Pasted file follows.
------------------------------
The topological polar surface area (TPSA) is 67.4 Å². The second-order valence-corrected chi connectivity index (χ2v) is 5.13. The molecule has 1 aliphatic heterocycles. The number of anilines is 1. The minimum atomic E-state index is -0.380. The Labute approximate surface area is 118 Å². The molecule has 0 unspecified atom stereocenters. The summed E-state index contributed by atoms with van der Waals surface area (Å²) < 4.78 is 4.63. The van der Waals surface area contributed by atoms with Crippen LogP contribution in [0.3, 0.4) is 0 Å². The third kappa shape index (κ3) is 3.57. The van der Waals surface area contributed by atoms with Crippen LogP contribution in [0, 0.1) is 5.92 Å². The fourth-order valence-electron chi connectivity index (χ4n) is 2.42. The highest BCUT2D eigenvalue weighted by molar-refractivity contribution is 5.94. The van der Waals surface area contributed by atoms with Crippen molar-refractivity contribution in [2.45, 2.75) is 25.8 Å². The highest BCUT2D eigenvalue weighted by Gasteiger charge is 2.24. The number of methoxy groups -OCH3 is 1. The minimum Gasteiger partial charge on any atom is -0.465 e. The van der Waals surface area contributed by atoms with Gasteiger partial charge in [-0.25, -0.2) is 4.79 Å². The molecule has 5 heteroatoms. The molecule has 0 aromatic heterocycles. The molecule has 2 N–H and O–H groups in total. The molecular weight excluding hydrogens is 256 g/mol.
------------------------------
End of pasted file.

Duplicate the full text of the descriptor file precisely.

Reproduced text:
The topological polar surface area (TPSA) is 67.4 Å². The second-order valence-corrected chi connectivity index (χ2v) is 5.13. The molecule has 1 aliphatic heterocycles. The number of anilines is 1. The minimum atomic E-state index is -0.380. The Labute approximate surface area is 118 Å². The molecule has 0 unspecified atom stereocenters. The summed E-state index contributed by atoms with van der Waals surface area (Å²) < 4.78 is 4.63. The van der Waals surface area contributed by atoms with Crippen LogP contribution in [0.3, 0.4) is 0 Å². The third kappa shape index (κ3) is 3.57. The van der Waals surface area contributed by atoms with Crippen LogP contribution in [0, 0.1) is 5.92 Å². The fourth-order valence-electron chi connectivity index (χ4n) is 2.42. The highest BCUT2D eigenvalue weighted by molar-refractivity contribution is 5.94. The van der Waals surface area contributed by atoms with Crippen molar-refractivity contribution in [2.45, 2.75) is 25.8 Å². The highest BCUT2D eigenvalue weighted by Gasteiger charge is 2.24. The number of methoxy groups -OCH3 is 1. The minimum Gasteiger partial charge on any atom is -0.465 e. The van der Waals surface area contributed by atoms with Gasteiger partial charge in [-0.25, -0.2) is 4.79 Å². The molecule has 5 heteroatoms. The molecule has 0 aromatic heterocycles. The molecule has 2 N–H and O–H groups in total. The molecular weight excluding hydrogens is 256 g/mol.